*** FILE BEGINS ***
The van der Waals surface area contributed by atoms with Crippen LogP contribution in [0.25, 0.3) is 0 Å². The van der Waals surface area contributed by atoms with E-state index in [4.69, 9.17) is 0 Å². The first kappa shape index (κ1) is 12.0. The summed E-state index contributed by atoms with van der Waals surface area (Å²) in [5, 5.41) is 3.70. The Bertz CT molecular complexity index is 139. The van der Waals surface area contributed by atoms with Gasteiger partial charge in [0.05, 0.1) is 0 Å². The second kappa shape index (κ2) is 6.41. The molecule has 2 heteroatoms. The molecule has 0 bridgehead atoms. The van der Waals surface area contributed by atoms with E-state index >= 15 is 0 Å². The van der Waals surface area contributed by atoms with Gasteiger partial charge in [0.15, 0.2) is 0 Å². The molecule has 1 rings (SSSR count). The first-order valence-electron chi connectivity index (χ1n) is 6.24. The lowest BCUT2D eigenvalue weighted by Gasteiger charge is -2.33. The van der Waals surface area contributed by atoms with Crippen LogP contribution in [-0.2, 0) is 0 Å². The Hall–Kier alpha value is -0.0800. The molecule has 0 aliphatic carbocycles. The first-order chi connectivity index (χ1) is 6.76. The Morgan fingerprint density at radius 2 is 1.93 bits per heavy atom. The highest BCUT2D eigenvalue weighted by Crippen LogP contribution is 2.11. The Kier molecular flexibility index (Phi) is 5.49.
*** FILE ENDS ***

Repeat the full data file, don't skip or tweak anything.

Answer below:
The van der Waals surface area contributed by atoms with Crippen LogP contribution in [0.25, 0.3) is 0 Å². The van der Waals surface area contributed by atoms with E-state index in [4.69, 9.17) is 0 Å². The first kappa shape index (κ1) is 12.0. The summed E-state index contributed by atoms with van der Waals surface area (Å²) in [5, 5.41) is 3.70. The Bertz CT molecular complexity index is 139. The van der Waals surface area contributed by atoms with Gasteiger partial charge in [0.05, 0.1) is 0 Å². The second kappa shape index (κ2) is 6.41. The molecule has 2 heteroatoms. The molecule has 0 bridgehead atoms. The van der Waals surface area contributed by atoms with E-state index >= 15 is 0 Å². The van der Waals surface area contributed by atoms with Gasteiger partial charge in [0.15, 0.2) is 0 Å². The molecule has 1 rings (SSSR count). The first-order valence-electron chi connectivity index (χ1n) is 6.24. The lowest BCUT2D eigenvalue weighted by Gasteiger charge is -2.33. The van der Waals surface area contributed by atoms with Crippen LogP contribution in [-0.2, 0) is 0 Å². The Hall–Kier alpha value is -0.0800. The molecule has 0 aliphatic carbocycles. The first-order chi connectivity index (χ1) is 6.76. The Morgan fingerprint density at radius 2 is 1.93 bits per heavy atom. The highest BCUT2D eigenvalue weighted by Crippen LogP contribution is 2.11. The Kier molecular flexibility index (Phi) is 5.49.